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An Introduction to Corporations

Various structures are available for a business. A business may be set up, owned and run as a sole proprietorship, a partnership (limited or general) or a corporation (regular, Subchapter S or limited liability).

Traditionally, the corporation was the form of business chosen to achieve protection of the owner’s personal assets from liability for debts of the business while providing a method of raising capital for the business by selling shares in the corporation. The corporation continues to be an effective method to achieve these objectives of the business although other forms of business such as limited liability companies and limited liability partnerships have also evolved into alternative vehicles for protecting personal assets of the business owner from liabilities for business debts.

Corporations are created by filing articles of corporation with a state government office. These offices often have information, forms, and other assistance to provide to incorporators. The forms will describe what information is required in order to obtain a certificate of incorporation from the state, including the name of the corporation, how long it will exist, the names of the incorporators, the name of a registered agent or person to whom legal notices can be sent, and the basic purposes of the corporation.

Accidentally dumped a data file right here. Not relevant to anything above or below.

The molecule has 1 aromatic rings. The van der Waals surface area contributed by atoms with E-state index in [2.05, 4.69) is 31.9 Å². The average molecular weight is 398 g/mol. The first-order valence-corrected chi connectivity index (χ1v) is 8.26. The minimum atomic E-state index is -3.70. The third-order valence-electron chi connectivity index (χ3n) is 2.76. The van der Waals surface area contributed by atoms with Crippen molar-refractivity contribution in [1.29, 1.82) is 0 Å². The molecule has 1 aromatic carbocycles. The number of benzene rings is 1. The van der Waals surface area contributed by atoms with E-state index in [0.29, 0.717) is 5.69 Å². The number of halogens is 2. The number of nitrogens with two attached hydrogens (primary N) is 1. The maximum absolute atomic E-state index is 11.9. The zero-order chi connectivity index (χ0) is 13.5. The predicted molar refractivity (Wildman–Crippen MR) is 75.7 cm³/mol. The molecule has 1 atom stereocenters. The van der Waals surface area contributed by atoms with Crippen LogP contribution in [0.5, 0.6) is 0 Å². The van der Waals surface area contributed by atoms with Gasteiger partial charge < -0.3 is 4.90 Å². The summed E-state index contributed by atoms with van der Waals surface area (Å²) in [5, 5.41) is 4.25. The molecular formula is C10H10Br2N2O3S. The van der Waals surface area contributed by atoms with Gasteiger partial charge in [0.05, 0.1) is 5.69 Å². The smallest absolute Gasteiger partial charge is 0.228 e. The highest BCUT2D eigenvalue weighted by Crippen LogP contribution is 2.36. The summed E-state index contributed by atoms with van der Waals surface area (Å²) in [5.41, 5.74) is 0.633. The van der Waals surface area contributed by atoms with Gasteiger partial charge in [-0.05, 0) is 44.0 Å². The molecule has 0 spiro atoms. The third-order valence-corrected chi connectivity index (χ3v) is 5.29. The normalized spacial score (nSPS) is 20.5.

A board of directors (made up of one or more persons as required by a particular state’s law) must be appointed to meet and decide upon how the officers of the corporation will conduct the business. Corporate bylaws must be drafted and agreed upon by the board to govern when and how the board will meet and how the board will arrive at decisions affecting the corporation’s business.

The owners of the corporation must be issued stock in the corporation as evidence of their ownership. Officers and employees of the corporation then will conduct the day-to-day business of the company under the general direction of the board of directors. Annual meetings of the shareholders will be held at which directors will be elected, and at least annual meetings of the board of directors will be held. Minutes or summaries of decisions by the shareholders and the directors will be kept as proof of their actions.

Corporate bank accounts, tax returns, and accounting records should be maintained carefully to prove the separate existence of the corporation and to avoid any contention that the corporation is a fiction. Operating the corporation as a separate entity is important to protection of owners’ personal assets from liabilities that may arise from the corporation’s operations.

Copyright 2012 LexisNexis, a division of Reed Elsevier Inc.